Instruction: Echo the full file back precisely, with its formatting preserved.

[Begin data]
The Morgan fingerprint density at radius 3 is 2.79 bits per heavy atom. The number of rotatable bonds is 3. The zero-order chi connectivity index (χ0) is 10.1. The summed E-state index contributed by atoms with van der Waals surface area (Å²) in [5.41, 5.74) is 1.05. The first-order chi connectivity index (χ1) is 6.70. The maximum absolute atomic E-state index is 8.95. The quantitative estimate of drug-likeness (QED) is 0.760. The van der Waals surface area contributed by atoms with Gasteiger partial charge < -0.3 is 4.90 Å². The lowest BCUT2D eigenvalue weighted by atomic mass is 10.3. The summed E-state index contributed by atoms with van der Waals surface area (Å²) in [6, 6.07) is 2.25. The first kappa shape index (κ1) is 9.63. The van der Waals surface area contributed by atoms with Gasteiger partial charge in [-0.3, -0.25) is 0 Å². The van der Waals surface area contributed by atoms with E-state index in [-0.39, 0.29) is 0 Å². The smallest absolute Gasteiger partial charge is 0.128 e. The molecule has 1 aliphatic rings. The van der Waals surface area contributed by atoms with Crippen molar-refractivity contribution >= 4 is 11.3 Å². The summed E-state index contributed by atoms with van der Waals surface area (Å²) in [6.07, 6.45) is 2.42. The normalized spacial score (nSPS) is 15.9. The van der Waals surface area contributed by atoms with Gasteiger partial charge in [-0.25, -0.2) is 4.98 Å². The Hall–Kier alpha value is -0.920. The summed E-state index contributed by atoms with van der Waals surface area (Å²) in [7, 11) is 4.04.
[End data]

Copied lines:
The Morgan fingerprint density at radius 3 is 2.79 bits per heavy atom. The number of rotatable bonds is 3. The zero-order chi connectivity index (χ0) is 10.1. The summed E-state index contributed by atoms with van der Waals surface area (Å²) in [5.41, 5.74) is 1.05. The first-order chi connectivity index (χ1) is 6.70. The maximum absolute atomic E-state index is 8.95. The quantitative estimate of drug-likeness (QED) is 0.760. The van der Waals surface area contributed by atoms with Gasteiger partial charge < -0.3 is 4.90 Å². The lowest BCUT2D eigenvalue weighted by atomic mass is 10.3. The summed E-state index contributed by atoms with van der Waals surface area (Å²) in [6, 6.07) is 2.25. The first kappa shape index (κ1) is 9.63. The van der Waals surface area contributed by atoms with Gasteiger partial charge in [-0.3, -0.25) is 0 Å². The van der Waals surface area contributed by atoms with E-state index in [-0.39, 0.29) is 0 Å². The smallest absolute Gasteiger partial charge is 0.128 e. The molecule has 1 aliphatic rings. The van der Waals surface area contributed by atoms with Crippen molar-refractivity contribution >= 4 is 11.3 Å². The summed E-state index contributed by atoms with van der Waals surface area (Å²) in [6.07, 6.45) is 2.42. The normalized spacial score (nSPS) is 15.9. The van der Waals surface area contributed by atoms with Gasteiger partial charge in [-0.25, -0.2) is 4.98 Å². The Hall–Kier alpha value is -0.920. The summed E-state index contributed by atoms with van der Waals surface area (Å²) in [7, 11) is 4.04.